send request [called request_name]: [appending|replacing] headers: "name_of_header1": "value of header1", "name_of_header2": "value of header2" removing headers: "name_of_header1", "name_of_header2" [appending|replacing] queries: "name_of_query_1=http://portswigger.net", "name_of_query_2=https://portswigger.net" removing queries: "name_of_query_1", "name_of_query_2" [appending|replacing] path: "/test" removing path [appending|replacing] method: "GET" removing method [appending|replacing] body: "contents of body" removing body
Keyword Description Example

called

(string)

Names the request so that it can be referred to later in the check

"Example request"

appending headers:

(1-n name:value pairs)

Adds the specified header(s) to the request. If a header with the same name already exists in the request then a second header with the new value is added. You can list multiple header / value pairs

"Origin": "http://example.com"

replacing headers:

(1-n name:value pairs)

Replaces the value of the specified header(s) with a new value. If there are no headers with the specified name then a new header is appended. You can list multiple header / value pairs

"Origin": "http://example.com"

removing headers:

(1-n header names)

Removes the specified header(s) from the request. You can list multiple header names

"Origin"

appending queries:

(1-n query names and values)

Adds the specified query parameter(s) to the request URL. If a query with the same name already exists in the request then a second header with the new value is added. You can list multiple parameters

"title=example_query"

replacing queries:

(1-n query names and values)

Replaces the value of the specified query parameter(s) with a new value. If there are no queries with the specified name then a new query is appended. You can list multiple parameters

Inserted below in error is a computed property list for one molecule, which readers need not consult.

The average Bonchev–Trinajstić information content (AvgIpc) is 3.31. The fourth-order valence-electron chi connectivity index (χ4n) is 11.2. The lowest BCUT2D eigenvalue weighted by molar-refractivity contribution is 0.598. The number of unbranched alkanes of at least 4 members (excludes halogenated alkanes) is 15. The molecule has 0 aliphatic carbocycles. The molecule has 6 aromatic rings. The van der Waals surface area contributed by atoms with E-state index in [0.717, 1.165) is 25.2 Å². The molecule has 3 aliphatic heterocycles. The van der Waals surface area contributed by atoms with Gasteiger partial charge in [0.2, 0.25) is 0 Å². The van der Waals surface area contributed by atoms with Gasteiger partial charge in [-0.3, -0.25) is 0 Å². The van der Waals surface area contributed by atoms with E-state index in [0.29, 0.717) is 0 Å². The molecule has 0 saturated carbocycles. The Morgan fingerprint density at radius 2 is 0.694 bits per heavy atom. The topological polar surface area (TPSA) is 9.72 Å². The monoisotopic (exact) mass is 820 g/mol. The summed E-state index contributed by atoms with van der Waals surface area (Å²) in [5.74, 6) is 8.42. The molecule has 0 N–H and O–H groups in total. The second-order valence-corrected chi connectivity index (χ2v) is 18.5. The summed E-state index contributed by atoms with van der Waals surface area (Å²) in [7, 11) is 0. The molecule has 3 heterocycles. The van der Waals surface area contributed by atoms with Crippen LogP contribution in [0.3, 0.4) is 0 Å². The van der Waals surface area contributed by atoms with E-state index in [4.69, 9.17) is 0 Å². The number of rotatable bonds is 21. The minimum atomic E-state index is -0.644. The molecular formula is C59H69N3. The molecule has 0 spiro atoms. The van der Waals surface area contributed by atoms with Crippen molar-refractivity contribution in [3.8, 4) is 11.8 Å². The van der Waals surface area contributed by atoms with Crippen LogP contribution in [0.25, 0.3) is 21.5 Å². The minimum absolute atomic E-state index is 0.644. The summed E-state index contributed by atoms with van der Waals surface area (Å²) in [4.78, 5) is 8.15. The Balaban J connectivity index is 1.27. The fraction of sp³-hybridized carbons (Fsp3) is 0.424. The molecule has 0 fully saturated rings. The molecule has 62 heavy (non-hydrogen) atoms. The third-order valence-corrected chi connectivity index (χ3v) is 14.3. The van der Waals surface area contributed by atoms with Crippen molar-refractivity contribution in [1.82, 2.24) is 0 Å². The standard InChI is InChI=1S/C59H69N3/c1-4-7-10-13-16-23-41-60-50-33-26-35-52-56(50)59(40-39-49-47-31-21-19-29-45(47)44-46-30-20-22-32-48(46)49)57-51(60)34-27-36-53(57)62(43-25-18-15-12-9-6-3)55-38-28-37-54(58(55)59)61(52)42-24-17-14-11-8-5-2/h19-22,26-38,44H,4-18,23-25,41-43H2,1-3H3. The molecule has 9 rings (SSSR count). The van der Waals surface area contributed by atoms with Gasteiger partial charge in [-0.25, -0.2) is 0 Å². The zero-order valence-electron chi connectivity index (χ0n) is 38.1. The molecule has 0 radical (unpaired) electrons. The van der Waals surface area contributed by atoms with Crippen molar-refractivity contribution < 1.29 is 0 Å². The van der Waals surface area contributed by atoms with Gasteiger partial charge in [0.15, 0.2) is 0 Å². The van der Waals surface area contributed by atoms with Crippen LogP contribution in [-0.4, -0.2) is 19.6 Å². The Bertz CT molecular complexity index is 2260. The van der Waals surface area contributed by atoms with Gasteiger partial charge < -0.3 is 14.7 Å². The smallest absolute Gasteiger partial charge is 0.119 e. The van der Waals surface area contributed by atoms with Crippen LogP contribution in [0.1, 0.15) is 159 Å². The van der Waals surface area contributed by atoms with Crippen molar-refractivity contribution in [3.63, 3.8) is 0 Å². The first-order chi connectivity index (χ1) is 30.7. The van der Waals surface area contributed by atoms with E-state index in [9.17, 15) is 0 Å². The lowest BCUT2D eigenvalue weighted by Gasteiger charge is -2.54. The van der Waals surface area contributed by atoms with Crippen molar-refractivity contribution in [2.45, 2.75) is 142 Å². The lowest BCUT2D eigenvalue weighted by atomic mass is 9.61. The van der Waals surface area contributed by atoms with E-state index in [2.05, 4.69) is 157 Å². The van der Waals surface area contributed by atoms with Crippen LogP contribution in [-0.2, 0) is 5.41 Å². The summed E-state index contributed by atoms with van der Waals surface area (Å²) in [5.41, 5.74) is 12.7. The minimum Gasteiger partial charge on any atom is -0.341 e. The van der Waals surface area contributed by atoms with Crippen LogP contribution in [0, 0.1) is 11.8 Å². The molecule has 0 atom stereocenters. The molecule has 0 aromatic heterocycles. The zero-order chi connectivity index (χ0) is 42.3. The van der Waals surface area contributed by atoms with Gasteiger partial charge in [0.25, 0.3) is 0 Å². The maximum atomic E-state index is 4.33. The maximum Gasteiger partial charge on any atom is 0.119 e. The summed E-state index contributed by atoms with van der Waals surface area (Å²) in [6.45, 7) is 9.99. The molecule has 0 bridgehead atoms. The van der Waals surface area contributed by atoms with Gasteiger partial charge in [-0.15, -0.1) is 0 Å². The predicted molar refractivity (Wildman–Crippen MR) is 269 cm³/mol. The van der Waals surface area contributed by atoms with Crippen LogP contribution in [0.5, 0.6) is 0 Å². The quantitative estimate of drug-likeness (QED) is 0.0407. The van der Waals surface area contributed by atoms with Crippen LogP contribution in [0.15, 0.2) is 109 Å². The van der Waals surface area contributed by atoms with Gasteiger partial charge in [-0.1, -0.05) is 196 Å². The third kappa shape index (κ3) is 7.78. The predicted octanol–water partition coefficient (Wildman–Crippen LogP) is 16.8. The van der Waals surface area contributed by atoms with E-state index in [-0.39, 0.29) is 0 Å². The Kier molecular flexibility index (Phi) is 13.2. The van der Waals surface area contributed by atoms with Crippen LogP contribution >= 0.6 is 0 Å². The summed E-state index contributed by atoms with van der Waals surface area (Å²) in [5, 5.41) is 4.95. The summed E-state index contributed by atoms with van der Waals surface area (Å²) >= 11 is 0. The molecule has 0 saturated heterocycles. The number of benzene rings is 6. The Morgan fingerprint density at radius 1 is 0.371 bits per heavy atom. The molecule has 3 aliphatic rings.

"title=example_query"

removing queries:

(1-n query names)

Removes the value of the specified query parameter(s) from the request. You can list multiple parameters

"title"

appending query_string:

(string)

Appends the specified query string to the existing query. Alternatively, if there is no existing query, adds the query string to the request

"title=value&example_title=example_value"

replacing query_string:

(string)

Replaces the entire query string with a specified value

"example_title=example_query"

removing query_string:

Removes the query string from the request

appending path:

(string)

Adds the specified path parameter(s) to the request URL

"/admin"

replacing path:

(string)

Replaces the path parameters in the URL with the specified values. Any query parameters are preserved

"/admin"

removing path

Removes all path parameters from the request.

appending method:

(string)

Adds the specified HTTP method to the request

"GET"

replacing method:

(string)

Replaces the request method with the specified value

"GET"

removing method

Removes the request method

appending body:

(string)

Appends the specified body content to the request

"body content"

replacing body:

(string)

Replaces the request body with the specified content

"body content"

removing body

Removes the request body

send request (raw)

Sends a request including the specified information as a raw HTTP request. Can be used with all scan check modes except given response.

Example

send request [called request_name]: "GET /catalog/product?productId=2 HTTP/2 Host: ginandjuice.shop Cookie: session=qwertyuiop Content-Length: 2"

send payload

Sends a new request with the specified payload appended or replaced. Can be used with given insertion point only.

send payload [called payload_name]: appending: "payload" replacing: "payload"
Property Description Type

appending:

Appends the specified payload to the request's payload set.

string / variable

replacing:

Replaces the request's existing payload set with the specified payload.

string / variable

report issue

Causes Burp Scanner to report an issue. This terminates the BCheck, even if there are parts of the check that have not yet run.